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Zimbabwe: Battleground for true Uhuru
Posted: Friday, May 23, 2008

Herald Reporter
May 23, 2008

THE presidential election run-off in Zimbabwe should not be viewed as a simple election but the last battle between Western imperialism and absolute African liberation.

President Mugabe has become the epicentre of resistance against the express exploitation of Africa's rich resources by the West.

It would be foolhardy for anyone to believe that the election is only between President Mugabe and MDC-T leader Morgan Tsvangirai because in essence the tried and tested ultimate warrior President Mugabe is the last bastion of African resistance against colonialism and neo-colonialism.

On the other hand, the West supports Tsvangirai because they see him as a man they can easily manipulate to gain access to Africa's life-saving resources. There are many Tsvangirais that have been created in Africa and have paved way for exploitation of their people and resources for the powerful dollar.

Battlelines have been drawn for June 27 and the West sees President Mugabe as the last obstacle in their attempts to overrun southern Africa that should fall and pave way for a more subtle form of colonialism which will give the West express rights over Africa's rich resources.

Everyone should know that the British and the Americans will not sleep as long as they see stumbling blocks in their endeavour to have maximum exploitation of Africa's natural resources.

The election in Zimbabwe can not be defined further than the fact that it is the true imperialist West versus true African resistance.

America and Britain are fighting Zimbabwe and indeed the whole of Africa to gain access to resources that gave their population better life while subjecting Africans to abject poverty on the pretext that their citizens are more superior than Africans.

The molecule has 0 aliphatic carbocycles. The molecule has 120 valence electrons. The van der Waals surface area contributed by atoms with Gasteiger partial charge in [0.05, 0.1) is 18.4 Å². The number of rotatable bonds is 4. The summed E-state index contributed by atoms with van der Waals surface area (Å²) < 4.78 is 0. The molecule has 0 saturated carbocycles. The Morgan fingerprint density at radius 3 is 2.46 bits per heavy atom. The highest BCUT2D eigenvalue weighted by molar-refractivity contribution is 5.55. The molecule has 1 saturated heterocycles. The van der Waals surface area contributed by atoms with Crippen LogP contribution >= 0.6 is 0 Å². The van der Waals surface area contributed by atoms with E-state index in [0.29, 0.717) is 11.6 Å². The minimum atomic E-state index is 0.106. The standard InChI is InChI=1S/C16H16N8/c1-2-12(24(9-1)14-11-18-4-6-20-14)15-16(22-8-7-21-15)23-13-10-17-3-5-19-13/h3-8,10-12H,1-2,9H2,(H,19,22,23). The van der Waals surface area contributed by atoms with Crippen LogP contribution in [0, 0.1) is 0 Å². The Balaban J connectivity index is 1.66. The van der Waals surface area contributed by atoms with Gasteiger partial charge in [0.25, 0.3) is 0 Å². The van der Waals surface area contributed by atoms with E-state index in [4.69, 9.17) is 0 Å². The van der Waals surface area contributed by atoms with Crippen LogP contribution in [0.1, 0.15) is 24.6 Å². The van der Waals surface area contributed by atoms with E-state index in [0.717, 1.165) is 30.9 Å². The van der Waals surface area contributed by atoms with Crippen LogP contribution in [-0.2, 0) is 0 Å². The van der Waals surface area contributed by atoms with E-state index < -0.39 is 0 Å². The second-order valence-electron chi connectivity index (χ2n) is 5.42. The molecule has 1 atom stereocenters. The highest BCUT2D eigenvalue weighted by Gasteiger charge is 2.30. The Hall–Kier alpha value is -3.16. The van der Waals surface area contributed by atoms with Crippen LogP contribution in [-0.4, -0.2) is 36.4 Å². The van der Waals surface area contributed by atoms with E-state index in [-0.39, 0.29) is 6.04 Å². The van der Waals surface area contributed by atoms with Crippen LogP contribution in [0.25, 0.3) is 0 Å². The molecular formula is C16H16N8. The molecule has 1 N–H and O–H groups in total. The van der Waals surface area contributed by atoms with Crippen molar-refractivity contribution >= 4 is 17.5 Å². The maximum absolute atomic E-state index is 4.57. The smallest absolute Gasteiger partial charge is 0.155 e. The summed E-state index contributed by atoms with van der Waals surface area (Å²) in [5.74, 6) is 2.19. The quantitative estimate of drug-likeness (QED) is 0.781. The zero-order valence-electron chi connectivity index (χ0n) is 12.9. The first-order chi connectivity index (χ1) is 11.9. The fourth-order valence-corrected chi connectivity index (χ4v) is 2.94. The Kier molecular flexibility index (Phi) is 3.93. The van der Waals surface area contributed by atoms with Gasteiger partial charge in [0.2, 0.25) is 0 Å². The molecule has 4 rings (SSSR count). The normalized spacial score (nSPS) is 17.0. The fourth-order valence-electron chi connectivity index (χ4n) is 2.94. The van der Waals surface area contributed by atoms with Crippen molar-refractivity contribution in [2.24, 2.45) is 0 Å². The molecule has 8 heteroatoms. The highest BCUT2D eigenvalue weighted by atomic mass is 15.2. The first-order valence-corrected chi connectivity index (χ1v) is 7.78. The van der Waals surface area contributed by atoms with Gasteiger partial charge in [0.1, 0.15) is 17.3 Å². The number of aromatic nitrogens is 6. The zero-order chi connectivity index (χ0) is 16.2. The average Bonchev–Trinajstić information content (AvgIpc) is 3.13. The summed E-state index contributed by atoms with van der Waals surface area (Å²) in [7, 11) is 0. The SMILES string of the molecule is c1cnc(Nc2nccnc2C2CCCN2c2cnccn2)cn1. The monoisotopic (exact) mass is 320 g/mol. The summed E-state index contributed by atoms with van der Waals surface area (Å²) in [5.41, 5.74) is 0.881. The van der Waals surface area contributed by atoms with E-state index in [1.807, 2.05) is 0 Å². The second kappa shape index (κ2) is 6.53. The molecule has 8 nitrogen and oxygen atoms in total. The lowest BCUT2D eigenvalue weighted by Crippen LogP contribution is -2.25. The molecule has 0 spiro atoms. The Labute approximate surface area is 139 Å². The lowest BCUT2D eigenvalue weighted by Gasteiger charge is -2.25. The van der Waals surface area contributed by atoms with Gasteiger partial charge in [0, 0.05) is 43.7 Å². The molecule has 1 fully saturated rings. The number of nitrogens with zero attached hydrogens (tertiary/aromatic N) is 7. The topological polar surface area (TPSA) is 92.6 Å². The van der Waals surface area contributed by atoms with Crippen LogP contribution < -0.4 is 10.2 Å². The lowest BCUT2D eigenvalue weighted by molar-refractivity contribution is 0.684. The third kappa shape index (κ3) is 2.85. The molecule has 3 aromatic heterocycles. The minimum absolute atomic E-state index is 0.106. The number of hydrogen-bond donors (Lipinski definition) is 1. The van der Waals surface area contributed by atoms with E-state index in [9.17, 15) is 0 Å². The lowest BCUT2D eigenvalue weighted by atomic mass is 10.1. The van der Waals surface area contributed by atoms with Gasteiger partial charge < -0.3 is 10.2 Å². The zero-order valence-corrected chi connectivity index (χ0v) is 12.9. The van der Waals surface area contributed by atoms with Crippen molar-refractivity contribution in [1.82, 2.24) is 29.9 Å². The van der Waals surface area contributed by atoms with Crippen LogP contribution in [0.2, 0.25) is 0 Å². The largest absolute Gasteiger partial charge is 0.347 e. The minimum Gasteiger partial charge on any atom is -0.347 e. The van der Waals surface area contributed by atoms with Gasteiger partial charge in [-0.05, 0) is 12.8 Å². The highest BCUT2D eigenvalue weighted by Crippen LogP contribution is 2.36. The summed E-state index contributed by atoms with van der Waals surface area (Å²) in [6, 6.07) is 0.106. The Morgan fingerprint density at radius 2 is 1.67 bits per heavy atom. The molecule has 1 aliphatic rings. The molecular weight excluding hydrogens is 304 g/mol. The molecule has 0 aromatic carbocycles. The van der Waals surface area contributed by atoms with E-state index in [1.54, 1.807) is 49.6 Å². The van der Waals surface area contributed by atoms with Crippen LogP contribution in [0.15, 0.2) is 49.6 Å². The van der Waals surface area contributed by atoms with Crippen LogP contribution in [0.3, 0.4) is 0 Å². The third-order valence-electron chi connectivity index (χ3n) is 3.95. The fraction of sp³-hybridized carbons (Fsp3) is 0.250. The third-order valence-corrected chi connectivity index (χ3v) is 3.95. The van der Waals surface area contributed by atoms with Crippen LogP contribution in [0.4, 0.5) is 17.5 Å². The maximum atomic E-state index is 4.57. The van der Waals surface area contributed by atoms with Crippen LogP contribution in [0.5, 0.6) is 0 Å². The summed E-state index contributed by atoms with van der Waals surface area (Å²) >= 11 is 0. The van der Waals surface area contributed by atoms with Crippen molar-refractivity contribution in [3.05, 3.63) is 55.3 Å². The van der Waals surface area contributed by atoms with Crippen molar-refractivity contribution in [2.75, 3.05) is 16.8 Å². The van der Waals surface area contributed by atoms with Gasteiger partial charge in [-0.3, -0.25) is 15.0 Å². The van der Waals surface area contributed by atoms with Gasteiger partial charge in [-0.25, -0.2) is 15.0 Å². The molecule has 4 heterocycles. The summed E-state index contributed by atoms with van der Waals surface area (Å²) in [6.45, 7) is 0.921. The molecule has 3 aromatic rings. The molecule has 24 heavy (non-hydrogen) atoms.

The line of thought is that Africans have no right to those rich resources on their soil, as the resources should benefit the White West and advance their scandalous affluence at the expense of black Africans. Once a coloniser always a coloniser!

It is his defiance and resistance to white adventure that President Mugabe committed his "crime" against the Bush administration and Britain that has earned him all the terms such as dictator, despot and others. Once a liberator always a liberator!

Now Bush has set September as the deadline to establish the African command, a US military group permanently resident in Africa and is desperate to have it put in place before his term of office expires in November.

Africom will largely give the United States the much needed impetus to co-ordinate US resource exploitation in Africa, disguised as military co-operation.

Africa can only sleep at its own peril while the US creates bases that will eventually be used to deal with progressive governments and subsequently effective regime change that will give an express licence to resource exploitation.

To illustrate my point the Bush administration has solidified its militaristic engagement with Africa.